I walked through the New England forest, feeling partly miserable, partly ashamed, and partly relieved, as I left my 10-day silent meditation retreat a day early. I lived very close to the retreat center, so I could shoulder my small bag with a few retreat necessities, and hike back home.
I was leaving the retreat early because my resources were outflanked by the behemoth of my suffering. I had had it up to my eyeballs with suffering. In the solitude of a 100-person silent retreat, old unmet needs were cropping up, needs I didn’t even realize had collapsed, uncaught. Longings that I couldn’t even see as longings because they were so overwhelming. And knowing no way to soothe myself during a retreat, all I could do was white-knuckle it through, until my husband could catch me at the other end. This was no way to love myself.
As I walked the familiar forest path, out of nowhere I heard an inner voice reveal to me, “He can’t help you either.” I knew the “he” was referring to my beloved man, waiting home for me to melt into his arms and tell him how bad I felt. As considerate and attentive and non-judgmental and wonderful as he is, He can’t help you either.
This was a pivotal point in my understanding about unmet needs, a moment etched in my memory. I can’t look to anyone else to meet my needs. Even those needs that have been unmet for many years, that are so important that surely the right person will come along and tend to them because I have deserved this for so long. The reality: I am the only one who can sustainably and reliably meet my needs.
What I truly want is to not feel what I am feeling, and my instinct is to go and seek out comfort from the person I’ve just dissed so that I can avoid feeling so bad.
Fast forward many years and I’m sitting on the deck of our little home, once again feeling miserable. I’ve just acted quickly in an unwelcoming manner toward my man, and he’s taken the hint and left me alone. This has triggered old familiar feelings of abandonment. I watch my inner landscape as I search for a remedy. What I truly want is to not feel what I am feeling, and my instinct is to go and seek out comfort from the person I’ve just dissed so that I can avoid feeling so bad. But from my self-compassion practice and from previous discoveries that avoiding my feelings in this way is not an empowering or reliable tactic, I continue to sit and wait for another solution.
After waiting patiently, painfully, lovingly, I hear another voice, “What do you need right now?” and the answer, “To be loved.” And then, unbidden, I feel a welling up of maternal strength, a sense of growing in stature, a confidence and wisdom that I know is also mine. “I love you,” I say to myself, and I make sure that I mean it. Even as my confidence shakes a little – an inner critic is always there to say things like, “Well where were you when such-and-such happened,” or, “But you tick off after a while. You’re not reliable.” – I keep bringing my awareness back to my resolve. “I love you.”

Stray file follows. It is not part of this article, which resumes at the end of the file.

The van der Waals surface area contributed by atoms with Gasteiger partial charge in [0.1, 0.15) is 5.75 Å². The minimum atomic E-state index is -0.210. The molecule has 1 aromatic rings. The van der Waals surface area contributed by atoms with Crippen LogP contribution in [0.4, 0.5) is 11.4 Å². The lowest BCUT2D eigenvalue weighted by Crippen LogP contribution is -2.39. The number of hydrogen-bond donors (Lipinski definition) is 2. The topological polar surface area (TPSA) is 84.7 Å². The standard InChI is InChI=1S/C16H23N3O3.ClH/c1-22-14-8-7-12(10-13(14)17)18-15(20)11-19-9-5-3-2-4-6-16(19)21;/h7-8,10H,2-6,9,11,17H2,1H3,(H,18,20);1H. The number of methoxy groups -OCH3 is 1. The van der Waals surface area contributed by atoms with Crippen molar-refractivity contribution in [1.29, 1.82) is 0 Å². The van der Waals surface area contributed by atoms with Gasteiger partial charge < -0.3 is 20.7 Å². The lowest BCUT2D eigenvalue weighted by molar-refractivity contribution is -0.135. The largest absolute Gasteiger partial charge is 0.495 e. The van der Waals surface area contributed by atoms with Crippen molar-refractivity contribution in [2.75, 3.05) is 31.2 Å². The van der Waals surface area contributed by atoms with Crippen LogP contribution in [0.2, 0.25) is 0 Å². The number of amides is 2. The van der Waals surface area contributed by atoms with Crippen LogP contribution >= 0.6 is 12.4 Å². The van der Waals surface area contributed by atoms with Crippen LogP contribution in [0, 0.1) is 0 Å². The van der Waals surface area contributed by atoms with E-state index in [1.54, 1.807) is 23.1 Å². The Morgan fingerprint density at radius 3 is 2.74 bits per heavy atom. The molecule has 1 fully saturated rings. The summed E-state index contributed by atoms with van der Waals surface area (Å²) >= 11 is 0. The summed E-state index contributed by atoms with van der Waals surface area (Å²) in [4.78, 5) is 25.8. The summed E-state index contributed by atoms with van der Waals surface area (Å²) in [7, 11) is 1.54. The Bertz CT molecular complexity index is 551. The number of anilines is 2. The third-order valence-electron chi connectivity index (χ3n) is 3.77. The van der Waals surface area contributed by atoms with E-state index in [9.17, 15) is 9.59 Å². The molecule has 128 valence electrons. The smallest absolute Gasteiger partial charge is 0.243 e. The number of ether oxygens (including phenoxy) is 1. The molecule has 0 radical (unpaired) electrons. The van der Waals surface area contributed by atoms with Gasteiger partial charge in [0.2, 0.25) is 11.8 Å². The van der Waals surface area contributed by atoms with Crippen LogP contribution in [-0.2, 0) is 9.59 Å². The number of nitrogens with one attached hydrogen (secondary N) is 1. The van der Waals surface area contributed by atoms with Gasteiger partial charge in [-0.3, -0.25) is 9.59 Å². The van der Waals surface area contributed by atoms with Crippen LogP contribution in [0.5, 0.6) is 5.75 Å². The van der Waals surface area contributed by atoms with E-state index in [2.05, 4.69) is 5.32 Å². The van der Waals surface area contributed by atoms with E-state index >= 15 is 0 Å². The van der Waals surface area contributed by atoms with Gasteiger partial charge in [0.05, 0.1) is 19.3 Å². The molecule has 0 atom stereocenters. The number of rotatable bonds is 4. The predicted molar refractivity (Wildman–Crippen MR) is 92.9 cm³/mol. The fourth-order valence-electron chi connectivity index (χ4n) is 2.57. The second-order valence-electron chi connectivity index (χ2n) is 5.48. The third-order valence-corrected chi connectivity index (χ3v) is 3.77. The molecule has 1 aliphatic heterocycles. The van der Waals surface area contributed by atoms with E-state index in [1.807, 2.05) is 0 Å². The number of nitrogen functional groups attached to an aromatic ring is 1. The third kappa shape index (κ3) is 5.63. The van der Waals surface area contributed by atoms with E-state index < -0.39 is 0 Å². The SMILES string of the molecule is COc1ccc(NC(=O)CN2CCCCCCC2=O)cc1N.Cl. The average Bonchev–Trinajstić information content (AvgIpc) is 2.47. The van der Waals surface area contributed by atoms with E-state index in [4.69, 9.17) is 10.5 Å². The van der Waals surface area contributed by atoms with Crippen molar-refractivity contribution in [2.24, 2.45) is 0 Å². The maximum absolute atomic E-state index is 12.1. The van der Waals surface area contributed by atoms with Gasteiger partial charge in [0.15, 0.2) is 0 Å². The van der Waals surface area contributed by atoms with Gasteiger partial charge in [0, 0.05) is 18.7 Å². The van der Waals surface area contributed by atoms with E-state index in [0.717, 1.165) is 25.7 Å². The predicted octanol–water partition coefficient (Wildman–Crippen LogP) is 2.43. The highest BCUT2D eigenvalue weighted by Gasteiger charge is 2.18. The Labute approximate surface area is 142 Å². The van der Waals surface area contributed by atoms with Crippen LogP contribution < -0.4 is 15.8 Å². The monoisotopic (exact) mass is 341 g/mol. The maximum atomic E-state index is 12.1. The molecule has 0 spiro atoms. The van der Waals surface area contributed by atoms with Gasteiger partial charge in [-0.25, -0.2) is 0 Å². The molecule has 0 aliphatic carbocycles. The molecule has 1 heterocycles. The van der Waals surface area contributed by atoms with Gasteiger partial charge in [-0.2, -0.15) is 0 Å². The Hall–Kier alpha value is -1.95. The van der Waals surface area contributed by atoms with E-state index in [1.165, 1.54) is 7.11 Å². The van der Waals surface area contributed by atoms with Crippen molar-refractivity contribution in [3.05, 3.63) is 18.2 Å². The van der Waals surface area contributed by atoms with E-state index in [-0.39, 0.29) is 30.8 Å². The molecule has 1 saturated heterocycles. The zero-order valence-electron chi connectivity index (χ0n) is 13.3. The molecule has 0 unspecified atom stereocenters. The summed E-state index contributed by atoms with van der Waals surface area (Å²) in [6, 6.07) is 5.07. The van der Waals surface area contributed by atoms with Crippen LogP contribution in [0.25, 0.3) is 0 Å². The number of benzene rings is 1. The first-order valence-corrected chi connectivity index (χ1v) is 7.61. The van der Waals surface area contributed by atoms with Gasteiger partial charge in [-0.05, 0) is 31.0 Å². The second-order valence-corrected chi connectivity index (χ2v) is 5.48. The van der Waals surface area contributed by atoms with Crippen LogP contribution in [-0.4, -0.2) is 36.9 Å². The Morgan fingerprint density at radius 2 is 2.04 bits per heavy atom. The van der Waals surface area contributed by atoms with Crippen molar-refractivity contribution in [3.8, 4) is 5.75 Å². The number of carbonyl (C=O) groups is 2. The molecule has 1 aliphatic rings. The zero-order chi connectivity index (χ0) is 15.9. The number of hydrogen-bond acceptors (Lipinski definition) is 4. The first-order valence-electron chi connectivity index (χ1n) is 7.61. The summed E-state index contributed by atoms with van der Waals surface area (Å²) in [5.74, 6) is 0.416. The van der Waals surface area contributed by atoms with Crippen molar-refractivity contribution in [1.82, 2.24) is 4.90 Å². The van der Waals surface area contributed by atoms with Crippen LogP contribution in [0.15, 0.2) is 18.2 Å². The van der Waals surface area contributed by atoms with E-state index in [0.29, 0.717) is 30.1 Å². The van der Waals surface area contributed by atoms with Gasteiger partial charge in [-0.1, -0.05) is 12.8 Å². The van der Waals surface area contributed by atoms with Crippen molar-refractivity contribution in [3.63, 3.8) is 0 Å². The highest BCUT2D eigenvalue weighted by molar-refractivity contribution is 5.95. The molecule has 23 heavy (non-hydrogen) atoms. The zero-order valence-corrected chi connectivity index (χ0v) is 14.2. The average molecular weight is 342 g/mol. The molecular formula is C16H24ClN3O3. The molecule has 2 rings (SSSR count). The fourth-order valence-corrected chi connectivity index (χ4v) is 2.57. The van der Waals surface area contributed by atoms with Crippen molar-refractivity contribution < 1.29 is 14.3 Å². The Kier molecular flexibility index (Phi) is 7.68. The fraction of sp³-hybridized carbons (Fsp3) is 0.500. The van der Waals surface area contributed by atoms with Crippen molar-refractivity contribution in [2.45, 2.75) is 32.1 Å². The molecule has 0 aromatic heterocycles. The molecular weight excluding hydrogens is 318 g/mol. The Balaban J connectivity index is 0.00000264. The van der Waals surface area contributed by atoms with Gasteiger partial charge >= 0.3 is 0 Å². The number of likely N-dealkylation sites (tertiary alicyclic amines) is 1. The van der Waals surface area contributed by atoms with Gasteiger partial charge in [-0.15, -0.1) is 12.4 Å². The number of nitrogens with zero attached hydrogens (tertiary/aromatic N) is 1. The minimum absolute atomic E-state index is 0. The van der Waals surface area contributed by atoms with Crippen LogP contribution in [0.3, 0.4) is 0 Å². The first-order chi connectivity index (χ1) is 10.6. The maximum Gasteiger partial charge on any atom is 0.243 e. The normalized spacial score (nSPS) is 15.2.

I continue to sit on the deck, but the longing to be held by another has dissipated. I sit and I hold myself. I am simultaneously the one who is in need and the one who is meeting that need. And gradually the part of me who is meeting my need is clearly the stronger energy I feel, moving me from a sense of fragmentation to a sense of togetherness. My work here is done.
Then we imagine what we might say to a dear friend if they told us that they felt this way, and direct that same love and compassion toward ourselves.
In the MSC program, we do an exercise that teaches this skill. It’s called “Meeting Unmet Needs.” First we explore ways that we have been hurt, and we validate that hurt. Then we look for the unmet needs that lie underneath that hurt, like the need to be seen, heard, safe, connected, special, and loved. Then we imagine what we might say to a dear friend if they told us that they felt this way, and direct that same love and compassion toward ourselves. And finally, if we feel we can meet our unmet need directly, we do that. If we feel unseen we tell ourselves, “I see you.” If we feel unheard we tell ourselves, “I hear you.” If we feel unloved we tell ourselves, “I love you.” We give to ourselves what we have been longing for others to give to us, maybe for a very long time.
Brene Brown talks about the transformation potential in moving from expecting others to change to meet out needs, to taking personal responsibility for changing so that we can meet our needs directly. Chris Germer says that our difficult emotions generally come from being in relationship, and so they can be soothed through relationship – including relationship with ourselves. That victimhood or downtrodden persona we hang on to for dear life can be very comforting because it is so familiar, and we get to blame someone else for how we are feeling. It saves us from having to change. But if we truly want to life a life fully, and we want to let go of the old so that we can welcome the new, we need to tap into that inner strength, that inner voice that tells us what we want to hear, that one who gives us what we dearly want.
What do you need? Can you offer that to yourself? How can you make sure you mean it? Can you support even that voice in being imperfect? Even our inner voices are just human. No-one is perfect, and that goes for all our parts as well. Can we hold it all in a loving embrace?
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